11. Janet

    March 29, 2012 at 01:50

    Thank you. This is exactly what I needed to read today.

     
  12. writerwannabe763

    March 29, 2012 at 02:01

    You did a pretty good job of stereotyping ..the who’s and why’s.

    In our own minds I think we do label or think of different people in a stereo-typical way. But if we are reasonable, we question doing so and then try to alter our thinking somewhat.

    The man who stereo-typed that young lad in Florida, just because he was black and wearing a hoody, and walking in an area that seemed inappropriate for him to be in….caused his feelings or possible his racism, to leap way out of control and ended that young person’s life. That is an extreme case but how many extreme or every day things do people do because they have ‘stereo-typed some race, color, religion, ethnicity, or the life style of a person.

    I think we have to ‘own’ that we possess these feelings, but be wise enough to argue ourselves about the legitimacy of them.

    Even if we think someone or something IS wrong in our eyes, we should not set ourselves up as judges. In the end we shall all be judged for our own thoughts, actions or lack of same.

     
    • 400daystil40

      March 29, 2012 at 08:41

      Thank you (I think!) for acknowledging my ability to stereotype!!! 😉
      I do agree with you, we all do it and I would at least hope that most reasonable people acknowledge their biases and keep them in check…. The man in Florida, as you say, did not do this….. and the results were horrific. Until we really know a person, REALLY know them, to judge them would not be fair….. and we cannot judge the content of a person’s character by their “cover” – we need to know them first.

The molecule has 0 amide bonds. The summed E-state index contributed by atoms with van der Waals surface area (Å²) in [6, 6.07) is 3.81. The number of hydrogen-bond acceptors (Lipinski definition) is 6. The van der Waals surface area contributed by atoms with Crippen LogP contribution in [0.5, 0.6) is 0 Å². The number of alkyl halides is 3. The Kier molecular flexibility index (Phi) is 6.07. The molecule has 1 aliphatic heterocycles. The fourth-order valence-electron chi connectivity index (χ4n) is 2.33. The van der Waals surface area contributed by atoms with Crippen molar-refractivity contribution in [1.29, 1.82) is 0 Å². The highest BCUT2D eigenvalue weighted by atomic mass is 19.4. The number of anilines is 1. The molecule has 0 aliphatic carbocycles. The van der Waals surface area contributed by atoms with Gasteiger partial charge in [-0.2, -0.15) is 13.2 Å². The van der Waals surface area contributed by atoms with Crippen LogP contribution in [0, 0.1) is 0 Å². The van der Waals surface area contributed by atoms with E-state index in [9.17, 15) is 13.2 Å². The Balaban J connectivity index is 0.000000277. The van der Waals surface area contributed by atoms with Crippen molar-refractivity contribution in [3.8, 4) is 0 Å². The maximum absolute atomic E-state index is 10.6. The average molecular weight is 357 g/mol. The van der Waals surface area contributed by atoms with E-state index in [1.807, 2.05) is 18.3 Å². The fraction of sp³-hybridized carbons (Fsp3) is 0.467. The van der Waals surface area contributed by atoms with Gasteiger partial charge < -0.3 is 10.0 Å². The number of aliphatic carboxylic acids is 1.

• writerwannabe763

        March 29, 2012 at 16:27

        The first sentence in what I said was not worded correctly or clearly. I meant to say you did a good job in explaining the who’s and why’s of the ways in which we stereotype!!

         
        • 400daystil40

          March 29, 2012 at 16:29

          That is so funny!!!! Thank you for a good chuckle! 😉

           
  13. Linda Willows

    March 29, 2012 at 02:20

    When we learn the damage of either giving or accepting stereotypes and labels, we might be at the first step to becoming free and understanding the nature of freedom. I think that labeling is done for more than “predicting and maintaining control”. I covets the ego’s fear of vulnerability, fear of one another and of the unknown. We display a fear of invasion and seek protection. Perhaps, primal but surely we are meant to grow into peaceful beings. Stereotyping, must examine itself.
    To you, from Linda